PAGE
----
Bell was running El Tacos with partners, and really wanted to have a store that was his and his alone. So he sold El Tacos to his partners, and started a new taco store in Downey in 1962. That taco store would be named for himself -- Taco Bell. Yes, *that* Taco Bell. As with Taco Tia and El Tacos, business was very good. Bell wanted to open a store in Bartow, but was very busy in the San Bernardino area. He worked with a young man by the name of Ed Hackbarth to run the Barstow Taco Bell. Ed eventually decided to take matters into his own hands and started his own store called Casa del Taco in 1964. This store later expanded locations and shortened it's name to Del Taco, which is the second largest Mexican/American chain in the US.

Following in the footsteps of Hackbarth and Bell before him, a Del Taco employee in Riverside left to open his own restaurant. Ed Naugle decided to name the place after himself, and Naugles was born in 1970. Naugles expanded to over 200 stores before it was acquired by Del Taco in 1988. Since Naugles was formed from the founder's knowledge of working at Del Taco, it was almost like a corporate family reunion.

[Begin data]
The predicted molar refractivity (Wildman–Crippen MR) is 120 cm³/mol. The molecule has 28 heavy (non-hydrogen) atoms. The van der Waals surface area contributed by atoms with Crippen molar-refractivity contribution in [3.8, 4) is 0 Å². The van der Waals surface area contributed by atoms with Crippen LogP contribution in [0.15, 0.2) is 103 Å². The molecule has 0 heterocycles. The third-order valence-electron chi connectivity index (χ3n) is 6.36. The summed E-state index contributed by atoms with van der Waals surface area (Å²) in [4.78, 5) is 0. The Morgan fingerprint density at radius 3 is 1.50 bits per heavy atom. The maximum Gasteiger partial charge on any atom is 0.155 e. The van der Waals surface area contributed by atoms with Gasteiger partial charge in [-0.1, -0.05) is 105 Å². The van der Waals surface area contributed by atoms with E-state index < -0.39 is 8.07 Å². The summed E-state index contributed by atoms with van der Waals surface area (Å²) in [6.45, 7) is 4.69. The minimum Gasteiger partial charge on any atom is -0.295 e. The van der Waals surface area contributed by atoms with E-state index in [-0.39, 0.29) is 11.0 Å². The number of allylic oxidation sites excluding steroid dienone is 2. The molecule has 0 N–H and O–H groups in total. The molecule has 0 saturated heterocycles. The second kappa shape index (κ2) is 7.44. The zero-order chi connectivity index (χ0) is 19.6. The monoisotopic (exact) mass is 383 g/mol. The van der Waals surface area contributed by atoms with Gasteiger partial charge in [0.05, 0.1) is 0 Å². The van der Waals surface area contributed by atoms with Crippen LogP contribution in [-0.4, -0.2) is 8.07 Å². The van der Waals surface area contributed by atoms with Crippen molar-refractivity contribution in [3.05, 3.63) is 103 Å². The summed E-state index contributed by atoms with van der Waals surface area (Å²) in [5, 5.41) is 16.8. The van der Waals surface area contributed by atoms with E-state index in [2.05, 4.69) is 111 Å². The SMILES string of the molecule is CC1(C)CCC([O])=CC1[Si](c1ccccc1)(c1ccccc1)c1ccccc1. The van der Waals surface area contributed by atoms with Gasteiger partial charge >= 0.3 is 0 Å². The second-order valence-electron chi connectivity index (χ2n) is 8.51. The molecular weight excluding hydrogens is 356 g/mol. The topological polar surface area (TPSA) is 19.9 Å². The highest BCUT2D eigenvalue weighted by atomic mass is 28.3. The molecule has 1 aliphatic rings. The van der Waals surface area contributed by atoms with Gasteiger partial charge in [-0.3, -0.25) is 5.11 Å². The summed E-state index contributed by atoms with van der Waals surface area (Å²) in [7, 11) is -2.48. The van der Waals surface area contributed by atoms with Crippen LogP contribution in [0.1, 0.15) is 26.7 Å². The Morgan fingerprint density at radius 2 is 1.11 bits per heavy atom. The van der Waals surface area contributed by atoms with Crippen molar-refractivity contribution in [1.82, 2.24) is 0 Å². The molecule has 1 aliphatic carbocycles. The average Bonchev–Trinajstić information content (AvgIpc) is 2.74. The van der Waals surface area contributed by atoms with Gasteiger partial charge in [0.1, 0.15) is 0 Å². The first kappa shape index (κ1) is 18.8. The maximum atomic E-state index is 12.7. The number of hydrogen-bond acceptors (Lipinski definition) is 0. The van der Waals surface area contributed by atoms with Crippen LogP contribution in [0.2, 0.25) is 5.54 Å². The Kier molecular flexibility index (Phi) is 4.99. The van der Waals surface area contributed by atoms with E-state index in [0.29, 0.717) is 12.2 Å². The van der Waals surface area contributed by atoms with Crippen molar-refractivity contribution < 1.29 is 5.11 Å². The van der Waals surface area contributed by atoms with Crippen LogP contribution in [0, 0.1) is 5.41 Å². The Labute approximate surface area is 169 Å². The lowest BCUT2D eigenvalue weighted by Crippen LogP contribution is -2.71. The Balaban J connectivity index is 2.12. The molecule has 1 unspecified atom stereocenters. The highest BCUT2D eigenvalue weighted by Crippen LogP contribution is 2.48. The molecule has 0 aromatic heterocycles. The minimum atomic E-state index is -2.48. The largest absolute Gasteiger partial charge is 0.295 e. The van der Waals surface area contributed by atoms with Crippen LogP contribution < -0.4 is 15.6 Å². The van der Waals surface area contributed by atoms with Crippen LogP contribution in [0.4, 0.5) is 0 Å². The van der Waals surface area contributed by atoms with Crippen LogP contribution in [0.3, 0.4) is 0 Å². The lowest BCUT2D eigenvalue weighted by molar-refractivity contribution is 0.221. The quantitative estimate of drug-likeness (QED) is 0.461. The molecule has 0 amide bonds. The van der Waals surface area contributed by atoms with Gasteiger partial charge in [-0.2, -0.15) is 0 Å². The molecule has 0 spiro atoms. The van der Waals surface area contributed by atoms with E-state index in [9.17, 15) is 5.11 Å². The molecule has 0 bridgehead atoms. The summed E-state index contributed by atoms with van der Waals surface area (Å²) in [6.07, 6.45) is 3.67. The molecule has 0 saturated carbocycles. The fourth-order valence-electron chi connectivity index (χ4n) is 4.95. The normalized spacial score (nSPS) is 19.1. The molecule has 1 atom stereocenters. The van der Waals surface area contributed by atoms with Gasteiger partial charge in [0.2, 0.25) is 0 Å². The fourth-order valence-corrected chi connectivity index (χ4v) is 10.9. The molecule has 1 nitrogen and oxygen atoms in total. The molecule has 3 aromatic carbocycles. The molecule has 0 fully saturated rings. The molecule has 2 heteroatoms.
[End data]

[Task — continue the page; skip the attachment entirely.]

According to Taco Bell's web site, Bell tendered his resignation as Chairman of the Board in 1975. In 1978, be sold Taco Bell's 868 units to PepsiCo. Through various spinoffs and renames, Taco Bell is now a brand owned by YUM! Brands, along with Pizza Hut, KFC, A&W All American Food, and Long John Silver's.

So to recap, McDonald's inspired Glen Bell to eventually create Taco Bell. Along the way, he inspired the founders of Wienerschnitzel and Del Taco. From Del Taco's inspiration, Naugles was formed, though it merged back with Del Taco in 1988. Pretty interesting, I think.


( 8 comments — Leave a comment )
Sep. 21st, 2006 09:43 pm (UTC)
Fascinating, I love things like this. I believe Yum! brands at one time also owned Dennys, Winchells (which was also a local chain), and El Pollo Loco. I could be wrong there.
Sep. 21st, 2006 10:40 pm (UTC)